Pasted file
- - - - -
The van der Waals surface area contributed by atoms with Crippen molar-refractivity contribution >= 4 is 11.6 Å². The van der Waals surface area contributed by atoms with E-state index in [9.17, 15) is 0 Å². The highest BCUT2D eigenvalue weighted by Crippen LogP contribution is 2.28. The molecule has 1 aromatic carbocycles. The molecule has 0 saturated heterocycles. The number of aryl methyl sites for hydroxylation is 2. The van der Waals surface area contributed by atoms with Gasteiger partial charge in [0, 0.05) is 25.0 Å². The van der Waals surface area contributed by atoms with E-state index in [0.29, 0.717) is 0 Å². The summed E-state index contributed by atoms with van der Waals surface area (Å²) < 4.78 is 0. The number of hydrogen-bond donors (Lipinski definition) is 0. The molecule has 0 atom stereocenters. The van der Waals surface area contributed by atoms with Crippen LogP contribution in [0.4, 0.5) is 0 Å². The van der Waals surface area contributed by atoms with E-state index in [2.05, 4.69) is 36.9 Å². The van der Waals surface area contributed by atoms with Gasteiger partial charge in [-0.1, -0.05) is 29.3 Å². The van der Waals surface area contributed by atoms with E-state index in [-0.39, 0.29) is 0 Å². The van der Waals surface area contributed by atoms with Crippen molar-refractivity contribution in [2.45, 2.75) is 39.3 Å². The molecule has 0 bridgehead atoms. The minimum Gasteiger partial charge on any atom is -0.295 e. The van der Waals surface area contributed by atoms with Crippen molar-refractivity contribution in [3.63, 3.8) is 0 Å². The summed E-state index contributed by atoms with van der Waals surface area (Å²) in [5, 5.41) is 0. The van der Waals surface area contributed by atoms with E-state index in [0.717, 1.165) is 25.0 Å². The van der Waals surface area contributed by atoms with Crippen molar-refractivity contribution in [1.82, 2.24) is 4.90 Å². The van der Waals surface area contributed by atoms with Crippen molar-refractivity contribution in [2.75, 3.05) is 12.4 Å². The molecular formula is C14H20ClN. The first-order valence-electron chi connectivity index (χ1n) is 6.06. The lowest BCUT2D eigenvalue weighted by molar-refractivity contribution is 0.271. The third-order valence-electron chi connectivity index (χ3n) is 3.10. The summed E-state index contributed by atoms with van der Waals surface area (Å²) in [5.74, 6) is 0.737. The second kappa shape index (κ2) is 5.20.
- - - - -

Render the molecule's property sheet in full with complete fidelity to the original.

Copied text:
The van der Waals surface area contributed by atoms with Crippen molar-refractivity contribution >= 4 is 11.6 Å². The van der Waals surface area contributed by atoms with E-state index in [9.17, 15) is 0 Å². The highest BCUT2D eigenvalue weighted by Crippen LogP contribution is 2.28. The molecule has 1 aromatic carbocycles. The molecule has 0 saturated heterocycles. The number of aryl methyl sites for hydroxylation is 2. The van der Waals surface area contributed by atoms with Gasteiger partial charge in [0, 0.05) is 25.0 Å². The van der Waals surface area contributed by atoms with E-state index in [0.29, 0.717) is 0 Å². The summed E-state index contributed by atoms with van der Waals surface area (Å²) < 4.78 is 0. The number of hydrogen-bond donors (Lipinski definition) is 0. The molecule has 0 atom stereocenters. The van der Waals surface area contributed by atoms with Crippen LogP contribution in [0.4, 0.5) is 0 Å². The van der Waals surface area contributed by atoms with E-state index in [2.05, 4.69) is 36.9 Å². The van der Waals surface area contributed by atoms with Gasteiger partial charge in [-0.1, -0.05) is 29.3 Å². The van der Waals surface area contributed by atoms with E-state index in [-0.39, 0.29) is 0 Å². The van der Waals surface area contributed by atoms with Crippen molar-refractivity contribution in [2.45, 2.75) is 39.3 Å². The molecule has 0 bridgehead atoms. The minimum Gasteiger partial charge on any atom is -0.295 e. The van der Waals surface area contributed by atoms with Crippen molar-refractivity contribution in [3.63, 3.8) is 0 Å². The summed E-state index contributed by atoms with van der Waals surface area (Å²) in [5, 5.41) is 0. The van der Waals surface area contributed by atoms with E-state index in [0.717, 1.165) is 25.0 Å². The van der Waals surface area contributed by atoms with Crippen molar-refractivity contribution in [1.82, 2.24) is 4.90 Å². The van der Waals surface area contributed by atoms with Crippen molar-refractivity contribution in [2.75, 3.05) is 12.4 Å². The molecular formula is C14H20ClN. The first-order valence-electron chi connectivity index (χ1n) is 6.06. The lowest BCUT2D eigenvalue weighted by molar-refractivity contribution is 0.271. The third-order valence-electron chi connectivity index (χ3n) is 3.10. The summed E-state index contributed by atoms with van der Waals surface area (Å²) in [5.74, 6) is 0.737. The second kappa shape index (κ2) is 5.20.